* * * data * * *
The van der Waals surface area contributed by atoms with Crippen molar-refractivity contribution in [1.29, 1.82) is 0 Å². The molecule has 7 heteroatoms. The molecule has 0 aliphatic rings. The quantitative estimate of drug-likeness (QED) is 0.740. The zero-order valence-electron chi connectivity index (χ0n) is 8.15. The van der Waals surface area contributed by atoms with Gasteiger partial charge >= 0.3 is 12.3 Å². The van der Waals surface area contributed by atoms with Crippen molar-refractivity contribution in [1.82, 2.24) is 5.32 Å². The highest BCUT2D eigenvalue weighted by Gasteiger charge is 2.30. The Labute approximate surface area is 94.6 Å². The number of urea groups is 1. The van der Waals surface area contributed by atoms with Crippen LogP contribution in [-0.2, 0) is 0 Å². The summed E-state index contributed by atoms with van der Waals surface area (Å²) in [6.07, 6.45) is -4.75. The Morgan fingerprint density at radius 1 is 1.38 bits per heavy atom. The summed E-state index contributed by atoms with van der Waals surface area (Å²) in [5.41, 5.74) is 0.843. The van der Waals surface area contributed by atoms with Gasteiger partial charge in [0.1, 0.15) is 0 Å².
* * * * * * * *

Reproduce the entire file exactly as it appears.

The van der Waals surface area contributed by atoms with Crippen molar-refractivity contribution in [1.29, 1.82) is 0 Å². The molecule has 7 heteroatoms. The molecule has 0 aliphatic rings. The quantitative estimate of drug-likeness (QED) is 0.740. The zero-order valence-electron chi connectivity index (χ0n) is 8.15. The van der Waals surface area contributed by atoms with Gasteiger partial charge >= 0.3 is 12.3 Å². The van der Waals surface area contributed by atoms with Crippen molar-refractivity contribution in [1.82, 2.24) is 5.32 Å². The highest BCUT2D eigenvalue weighted by Gasteiger charge is 2.30. The Labute approximate surface area is 94.6 Å². The number of urea groups is 1. The van der Waals surface area contributed by atoms with Crippen LogP contribution in [-0.2, 0) is 0 Å². The summed E-state index contributed by atoms with van der Waals surface area (Å²) in [6.07, 6.45) is -4.75. The Morgan fingerprint density at radius 1 is 1.38 bits per heavy atom. The summed E-state index contributed by atoms with van der Waals surface area (Å²) in [5.41, 5.74) is 0.843. The van der Waals surface area contributed by atoms with Gasteiger partial charge in [0.1, 0.15) is 0 Å².